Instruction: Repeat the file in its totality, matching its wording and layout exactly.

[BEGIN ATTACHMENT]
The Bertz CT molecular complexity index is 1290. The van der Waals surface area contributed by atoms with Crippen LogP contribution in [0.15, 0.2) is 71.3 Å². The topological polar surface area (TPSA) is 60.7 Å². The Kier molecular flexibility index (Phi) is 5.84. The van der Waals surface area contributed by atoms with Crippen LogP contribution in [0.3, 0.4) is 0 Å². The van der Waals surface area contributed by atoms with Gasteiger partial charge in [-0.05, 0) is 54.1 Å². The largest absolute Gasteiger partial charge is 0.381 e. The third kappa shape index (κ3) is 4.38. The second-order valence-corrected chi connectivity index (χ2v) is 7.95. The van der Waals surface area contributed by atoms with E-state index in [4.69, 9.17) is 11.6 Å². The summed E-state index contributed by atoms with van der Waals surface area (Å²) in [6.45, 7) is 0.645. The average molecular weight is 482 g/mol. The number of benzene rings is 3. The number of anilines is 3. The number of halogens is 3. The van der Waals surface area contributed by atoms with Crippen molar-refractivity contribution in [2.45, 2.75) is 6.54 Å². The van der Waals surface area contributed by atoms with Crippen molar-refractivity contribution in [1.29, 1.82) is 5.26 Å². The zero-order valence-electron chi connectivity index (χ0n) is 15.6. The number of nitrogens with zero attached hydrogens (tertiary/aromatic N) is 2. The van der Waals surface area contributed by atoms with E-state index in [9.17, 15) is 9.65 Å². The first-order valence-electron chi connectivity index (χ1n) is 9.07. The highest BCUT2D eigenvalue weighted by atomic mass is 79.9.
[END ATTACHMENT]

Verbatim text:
The Bertz CT molecular complexity index is 1290. The van der Waals surface area contributed by atoms with Crippen LogP contribution in [0.15, 0.2) is 71.3 Å². The topological polar surface area (TPSA) is 60.7 Å². The Kier molecular flexibility index (Phi) is 5.84. The van der Waals surface area contributed by atoms with Crippen LogP contribution in [0.3, 0.4) is 0 Å². The van der Waals surface area contributed by atoms with Gasteiger partial charge in [-0.05, 0) is 54.1 Å². The largest absolute Gasteiger partial charge is 0.381 e. The third kappa shape index (κ3) is 4.38. The second-order valence-corrected chi connectivity index (χ2v) is 7.95. The van der Waals surface area contributed by atoms with E-state index in [4.69, 9.17) is 11.6 Å². The summed E-state index contributed by atoms with van der Waals surface area (Å²) in [6.45, 7) is 0.645. The average molecular weight is 482 g/mol. The number of benzene rings is 3. The number of anilines is 3. The number of halogens is 3. The van der Waals surface area contributed by atoms with Crippen molar-refractivity contribution in [2.45, 2.75) is 6.54 Å². The van der Waals surface area contributed by atoms with Crippen molar-refractivity contribution in [1.29, 1.82) is 5.26 Å². The zero-order valence-electron chi connectivity index (χ0n) is 15.6. The number of nitrogens with zero attached hydrogens (tertiary/aromatic N) is 2. The van der Waals surface area contributed by atoms with E-state index in [9.17, 15) is 9.65 Å². The first-order valence-electron chi connectivity index (χ1n) is 9.07. The highest BCUT2D eigenvalue weighted by atomic mass is 79.9.